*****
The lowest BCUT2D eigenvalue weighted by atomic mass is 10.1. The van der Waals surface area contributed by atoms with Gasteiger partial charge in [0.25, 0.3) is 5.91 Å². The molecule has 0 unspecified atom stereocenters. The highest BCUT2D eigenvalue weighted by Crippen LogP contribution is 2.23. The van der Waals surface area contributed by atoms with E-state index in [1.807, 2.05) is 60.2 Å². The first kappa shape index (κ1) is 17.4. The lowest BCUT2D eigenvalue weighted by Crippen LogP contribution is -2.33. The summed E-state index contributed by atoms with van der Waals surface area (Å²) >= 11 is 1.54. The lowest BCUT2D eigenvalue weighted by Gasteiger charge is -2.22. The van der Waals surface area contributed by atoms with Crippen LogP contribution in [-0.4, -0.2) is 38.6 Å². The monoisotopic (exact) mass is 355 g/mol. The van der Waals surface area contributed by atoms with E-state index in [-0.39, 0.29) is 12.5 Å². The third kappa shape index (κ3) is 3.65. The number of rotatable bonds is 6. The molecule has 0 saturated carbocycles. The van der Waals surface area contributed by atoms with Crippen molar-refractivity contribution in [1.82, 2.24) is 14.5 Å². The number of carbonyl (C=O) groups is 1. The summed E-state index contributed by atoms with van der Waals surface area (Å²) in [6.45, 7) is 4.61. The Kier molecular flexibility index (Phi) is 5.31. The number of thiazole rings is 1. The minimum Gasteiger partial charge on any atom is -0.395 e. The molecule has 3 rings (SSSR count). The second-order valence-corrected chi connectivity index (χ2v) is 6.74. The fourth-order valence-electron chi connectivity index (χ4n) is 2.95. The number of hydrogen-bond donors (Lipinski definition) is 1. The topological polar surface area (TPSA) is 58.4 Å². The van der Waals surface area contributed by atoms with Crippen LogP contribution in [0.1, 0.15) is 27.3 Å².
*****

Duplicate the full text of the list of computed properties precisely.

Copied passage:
The lowest BCUT2D eigenvalue weighted by atomic mass is 10.1. The van der Waals surface area contributed by atoms with Gasteiger partial charge in [0.25, 0.3) is 5.91 Å². The molecule has 0 unspecified atom stereocenters. The highest BCUT2D eigenvalue weighted by Crippen LogP contribution is 2.23. The van der Waals surface area contributed by atoms with E-state index in [1.807, 2.05) is 60.2 Å². The first kappa shape index (κ1) is 17.4. The lowest BCUT2D eigenvalue weighted by Crippen LogP contribution is -2.33. The summed E-state index contributed by atoms with van der Waals surface area (Å²) >= 11 is 1.54. The lowest BCUT2D eigenvalue weighted by Gasteiger charge is -2.22. The van der Waals surface area contributed by atoms with Crippen LogP contribution in [-0.4, -0.2) is 38.6 Å². The monoisotopic (exact) mass is 355 g/mol. The van der Waals surface area contributed by atoms with E-state index in [-0.39, 0.29) is 12.5 Å². The third kappa shape index (κ3) is 3.65. The number of rotatable bonds is 6. The molecule has 0 saturated carbocycles. The van der Waals surface area contributed by atoms with Crippen molar-refractivity contribution in [1.82, 2.24) is 14.5 Å². The number of carbonyl (C=O) groups is 1. The summed E-state index contributed by atoms with van der Waals surface area (Å²) in [6.45, 7) is 4.61. The Kier molecular flexibility index (Phi) is 5.31. The number of thiazole rings is 1. The minimum Gasteiger partial charge on any atom is -0.395 e. The molecule has 3 rings (SSSR count). The second-order valence-corrected chi connectivity index (χ2v) is 6.74. The fourth-order valence-electron chi connectivity index (χ4n) is 2.95. The number of hydrogen-bond donors (Lipinski definition) is 1. The topological polar surface area (TPSA) is 58.4 Å². The van der Waals surface area contributed by atoms with Crippen LogP contribution in [0.1, 0.15) is 27.3 Å².